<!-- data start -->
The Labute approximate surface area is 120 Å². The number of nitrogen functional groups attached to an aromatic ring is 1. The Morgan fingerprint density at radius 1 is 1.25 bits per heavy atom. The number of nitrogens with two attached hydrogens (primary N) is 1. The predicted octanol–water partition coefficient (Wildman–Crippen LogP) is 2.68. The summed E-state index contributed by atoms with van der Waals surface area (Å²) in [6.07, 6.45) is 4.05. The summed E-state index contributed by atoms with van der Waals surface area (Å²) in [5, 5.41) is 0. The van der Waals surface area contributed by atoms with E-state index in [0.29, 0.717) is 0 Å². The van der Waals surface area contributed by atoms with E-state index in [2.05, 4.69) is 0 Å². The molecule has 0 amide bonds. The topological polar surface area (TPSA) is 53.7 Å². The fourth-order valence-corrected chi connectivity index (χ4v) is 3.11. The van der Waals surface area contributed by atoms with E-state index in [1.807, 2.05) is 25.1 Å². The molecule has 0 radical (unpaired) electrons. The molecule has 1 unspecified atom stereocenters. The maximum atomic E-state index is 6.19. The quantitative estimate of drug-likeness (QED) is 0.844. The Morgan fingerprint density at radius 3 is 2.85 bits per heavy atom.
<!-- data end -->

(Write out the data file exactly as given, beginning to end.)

The Labute approximate surface area is 120 Å². The number of nitrogen functional groups attached to an aromatic ring is 1. The Morgan fingerprint density at radius 1 is 1.25 bits per heavy atom. The number of nitrogens with two attached hydrogens (primary N) is 1. The predicted octanol–water partition coefficient (Wildman–Crippen LogP) is 2.68. The summed E-state index contributed by atoms with van der Waals surface area (Å²) in [6.07, 6.45) is 4.05. The summed E-state index contributed by atoms with van der Waals surface area (Å²) in [5, 5.41) is 0. The van der Waals surface area contributed by atoms with E-state index in [0.29, 0.717) is 0 Å². The van der Waals surface area contributed by atoms with E-state index in [2.05, 4.69) is 0 Å². The molecule has 0 amide bonds. The topological polar surface area (TPSA) is 53.7 Å². The fourth-order valence-corrected chi connectivity index (χ4v) is 3.11. The van der Waals surface area contributed by atoms with E-state index in [1.807, 2.05) is 25.1 Å². The molecule has 0 radical (unpaired) electrons. The molecule has 1 unspecified atom stereocenters. The maximum atomic E-state index is 6.19. The quantitative estimate of drug-likeness (QED) is 0.844. The Morgan fingerprint density at radius 3 is 2.85 bits per heavy atom.